So what would be the ideal account setup? An ideal setup would be one in which one account receives all income, and from which all incoming money is then re-allocated (aka, your primary checking). This basically means the money that goes into this account does not stay there. It either goes to a bill or is transferred to another account and that's it. This account is like a central transit hub, everything goes there but nothing stays there.
You should have a savings account in which you keep 6 months worth of living expenses. (why? Because apparently everyone says so.) Realistically I don't think you need 6 months worth. The point is to have enough that if you hit real trouble, you'd be set for a long time. How much you should have in this account is based on how confident you are in how long it will take you to find another job should you lose it, even if the economy is doing poorly. Then add a month or two buffer to it. This account will be your emergency fund account.
If you don't have enough to cover 6 months of expenses, that's fine, the important part is setting up an emergency account and then flowing some money towards it. Even if you can only flow $5 a month toward such an account, it's worth it. For a truly ideal account setup, I highly recommend a high yield interest account for this. I personally have a Marcus account for this purpose.
You may be wondering at this point that if all the money in your checking account is being redirected elsewhere so that it can't be spent, how do you buy other things like your morning coffee and bagel before work? How is that an ideal account setup?! Well, glad you asked. One of the places your money should be redirected to is a checking account meant for general spending. The idea being that the money in this account is money that you can use to buy anything. This is your "fun" money account. It's the money you can spend completely guilt free because you know it's not needed for or tied to anything else.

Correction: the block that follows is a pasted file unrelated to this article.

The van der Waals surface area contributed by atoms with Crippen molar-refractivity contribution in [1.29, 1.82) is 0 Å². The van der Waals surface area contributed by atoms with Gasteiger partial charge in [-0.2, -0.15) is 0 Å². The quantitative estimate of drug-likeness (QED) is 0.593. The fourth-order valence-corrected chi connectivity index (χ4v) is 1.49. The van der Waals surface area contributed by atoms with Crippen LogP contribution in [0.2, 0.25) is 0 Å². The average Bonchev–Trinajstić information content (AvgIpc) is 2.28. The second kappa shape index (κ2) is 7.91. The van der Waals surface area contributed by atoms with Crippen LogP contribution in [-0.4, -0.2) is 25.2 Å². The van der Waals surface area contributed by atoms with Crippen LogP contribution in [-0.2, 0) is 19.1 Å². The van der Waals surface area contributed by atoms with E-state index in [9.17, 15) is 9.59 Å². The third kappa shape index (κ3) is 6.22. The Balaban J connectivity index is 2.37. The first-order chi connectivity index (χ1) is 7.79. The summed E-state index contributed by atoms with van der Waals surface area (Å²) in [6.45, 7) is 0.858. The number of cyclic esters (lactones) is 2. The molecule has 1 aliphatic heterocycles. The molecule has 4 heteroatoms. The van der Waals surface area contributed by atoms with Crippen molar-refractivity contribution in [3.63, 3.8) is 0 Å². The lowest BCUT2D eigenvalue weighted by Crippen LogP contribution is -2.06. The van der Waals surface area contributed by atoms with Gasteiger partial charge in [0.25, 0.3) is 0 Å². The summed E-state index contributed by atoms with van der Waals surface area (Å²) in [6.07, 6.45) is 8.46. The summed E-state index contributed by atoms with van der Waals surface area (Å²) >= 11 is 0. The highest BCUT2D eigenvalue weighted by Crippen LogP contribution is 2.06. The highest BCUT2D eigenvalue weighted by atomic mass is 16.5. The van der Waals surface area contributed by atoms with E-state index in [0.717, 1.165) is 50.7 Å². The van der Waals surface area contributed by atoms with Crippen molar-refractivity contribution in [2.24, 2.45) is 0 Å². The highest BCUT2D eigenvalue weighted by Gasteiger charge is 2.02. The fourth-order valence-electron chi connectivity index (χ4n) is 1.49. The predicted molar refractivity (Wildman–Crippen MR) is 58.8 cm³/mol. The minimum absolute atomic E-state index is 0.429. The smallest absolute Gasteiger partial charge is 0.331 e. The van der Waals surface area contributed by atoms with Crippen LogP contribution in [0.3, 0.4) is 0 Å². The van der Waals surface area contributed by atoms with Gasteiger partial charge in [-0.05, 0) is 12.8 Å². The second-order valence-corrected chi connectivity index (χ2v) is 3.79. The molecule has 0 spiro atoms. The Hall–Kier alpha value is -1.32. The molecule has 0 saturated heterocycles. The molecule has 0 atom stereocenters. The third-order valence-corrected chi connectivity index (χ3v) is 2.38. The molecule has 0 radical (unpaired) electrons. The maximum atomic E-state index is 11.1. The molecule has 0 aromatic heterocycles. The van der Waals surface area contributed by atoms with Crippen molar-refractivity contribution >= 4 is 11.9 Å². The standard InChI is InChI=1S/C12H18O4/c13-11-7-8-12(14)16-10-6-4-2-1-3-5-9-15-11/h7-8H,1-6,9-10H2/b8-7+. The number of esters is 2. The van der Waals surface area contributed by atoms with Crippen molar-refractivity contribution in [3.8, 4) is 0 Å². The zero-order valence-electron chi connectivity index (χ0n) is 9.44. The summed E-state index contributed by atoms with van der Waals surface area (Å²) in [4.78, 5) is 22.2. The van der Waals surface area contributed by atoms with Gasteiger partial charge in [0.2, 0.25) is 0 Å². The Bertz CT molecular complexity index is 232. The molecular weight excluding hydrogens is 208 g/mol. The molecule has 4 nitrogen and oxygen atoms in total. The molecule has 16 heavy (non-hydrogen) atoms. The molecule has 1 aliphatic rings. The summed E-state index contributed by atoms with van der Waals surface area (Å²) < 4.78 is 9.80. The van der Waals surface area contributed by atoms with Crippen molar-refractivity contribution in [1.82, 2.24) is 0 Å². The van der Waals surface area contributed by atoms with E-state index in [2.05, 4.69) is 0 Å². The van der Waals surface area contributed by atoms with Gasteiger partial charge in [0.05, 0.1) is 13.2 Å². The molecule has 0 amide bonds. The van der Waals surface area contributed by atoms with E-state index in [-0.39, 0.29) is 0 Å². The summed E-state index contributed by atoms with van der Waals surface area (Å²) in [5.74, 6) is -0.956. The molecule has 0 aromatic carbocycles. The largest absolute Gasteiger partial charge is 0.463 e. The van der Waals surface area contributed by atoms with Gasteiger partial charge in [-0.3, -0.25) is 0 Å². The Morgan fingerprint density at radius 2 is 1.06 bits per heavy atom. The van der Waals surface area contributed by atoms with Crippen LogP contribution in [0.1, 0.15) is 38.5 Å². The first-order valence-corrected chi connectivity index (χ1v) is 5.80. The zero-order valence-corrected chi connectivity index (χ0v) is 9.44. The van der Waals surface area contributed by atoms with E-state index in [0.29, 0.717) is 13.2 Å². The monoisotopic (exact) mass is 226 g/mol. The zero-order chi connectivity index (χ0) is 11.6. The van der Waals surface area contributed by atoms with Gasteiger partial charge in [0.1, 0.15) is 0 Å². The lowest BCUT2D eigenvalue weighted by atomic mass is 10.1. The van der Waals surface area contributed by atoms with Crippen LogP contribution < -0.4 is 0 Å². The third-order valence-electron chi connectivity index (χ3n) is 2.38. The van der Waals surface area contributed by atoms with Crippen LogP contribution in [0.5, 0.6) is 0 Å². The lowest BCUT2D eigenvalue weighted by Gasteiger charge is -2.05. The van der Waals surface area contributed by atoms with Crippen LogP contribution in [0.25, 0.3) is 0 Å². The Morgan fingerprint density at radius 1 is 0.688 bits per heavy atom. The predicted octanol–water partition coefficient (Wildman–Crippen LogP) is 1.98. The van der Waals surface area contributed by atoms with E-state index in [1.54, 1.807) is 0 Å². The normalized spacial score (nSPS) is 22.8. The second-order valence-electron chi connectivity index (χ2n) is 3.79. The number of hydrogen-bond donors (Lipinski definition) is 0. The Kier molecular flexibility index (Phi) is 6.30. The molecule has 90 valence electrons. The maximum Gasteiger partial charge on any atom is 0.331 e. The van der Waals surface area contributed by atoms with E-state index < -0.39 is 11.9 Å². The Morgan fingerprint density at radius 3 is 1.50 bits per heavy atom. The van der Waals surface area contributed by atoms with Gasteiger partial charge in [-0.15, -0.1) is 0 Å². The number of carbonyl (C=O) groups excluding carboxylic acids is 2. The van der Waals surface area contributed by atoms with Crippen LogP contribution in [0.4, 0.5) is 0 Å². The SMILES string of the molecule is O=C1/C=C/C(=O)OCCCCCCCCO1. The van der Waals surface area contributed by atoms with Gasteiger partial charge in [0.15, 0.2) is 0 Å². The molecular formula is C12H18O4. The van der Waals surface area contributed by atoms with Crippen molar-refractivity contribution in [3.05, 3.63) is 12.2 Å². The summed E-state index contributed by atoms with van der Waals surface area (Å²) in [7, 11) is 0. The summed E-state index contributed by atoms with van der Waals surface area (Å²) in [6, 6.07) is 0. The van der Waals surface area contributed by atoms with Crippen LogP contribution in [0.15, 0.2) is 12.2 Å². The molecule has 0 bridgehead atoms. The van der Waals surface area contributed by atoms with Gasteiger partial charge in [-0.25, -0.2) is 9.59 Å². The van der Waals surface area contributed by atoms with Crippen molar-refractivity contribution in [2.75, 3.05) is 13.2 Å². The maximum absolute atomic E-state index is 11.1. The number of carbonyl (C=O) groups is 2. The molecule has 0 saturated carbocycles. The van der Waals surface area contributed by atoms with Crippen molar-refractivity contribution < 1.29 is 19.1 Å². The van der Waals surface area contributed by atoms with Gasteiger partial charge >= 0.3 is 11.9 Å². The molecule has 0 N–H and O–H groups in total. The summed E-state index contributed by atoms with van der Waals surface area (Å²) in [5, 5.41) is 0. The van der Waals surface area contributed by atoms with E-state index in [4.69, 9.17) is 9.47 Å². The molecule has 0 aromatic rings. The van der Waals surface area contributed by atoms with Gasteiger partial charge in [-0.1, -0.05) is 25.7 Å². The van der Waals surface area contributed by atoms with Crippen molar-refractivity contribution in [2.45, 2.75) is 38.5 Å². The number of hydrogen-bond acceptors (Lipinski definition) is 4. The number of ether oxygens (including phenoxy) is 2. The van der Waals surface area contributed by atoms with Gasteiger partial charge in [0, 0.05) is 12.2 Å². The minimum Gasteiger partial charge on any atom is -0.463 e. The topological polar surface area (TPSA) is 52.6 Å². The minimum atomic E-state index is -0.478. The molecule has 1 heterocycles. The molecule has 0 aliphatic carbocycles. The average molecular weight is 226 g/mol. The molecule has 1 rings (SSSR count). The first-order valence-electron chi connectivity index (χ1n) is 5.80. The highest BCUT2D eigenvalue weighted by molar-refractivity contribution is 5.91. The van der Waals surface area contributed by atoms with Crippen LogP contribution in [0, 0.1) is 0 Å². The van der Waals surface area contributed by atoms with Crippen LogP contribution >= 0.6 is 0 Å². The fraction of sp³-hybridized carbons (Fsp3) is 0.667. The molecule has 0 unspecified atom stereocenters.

Once your fun money account is established, you should set up savings accounts for any other longer term items you may need money for. An example account I would recommend you create is one for gifts. Every year someones birthday always seems to sneak up on me at the most inconvenient financial time. How much simpler life would be (and now is) if I had a saving account where I put some money in each month specifically to cover the purchase of gifts for all the birthdays in a year!
Ok, that was a lot of information. Let's review and simplify how accounts can be handled to avoid the scenario of spending money you don't actually have.
If you're curious how I personally have setup my accounts, I will write about it at a later time. So that's about it! This may seem like a lot of work and the initial setup can be. When it's done, the amount you have in your spend account is exactly the amount you have to spend. When you need to buy gifts, the money sitting in your gift account is exactly what you have. What you see is what you get. There is no need to wonder if you paid all your bills yet or if there was something you forgot about.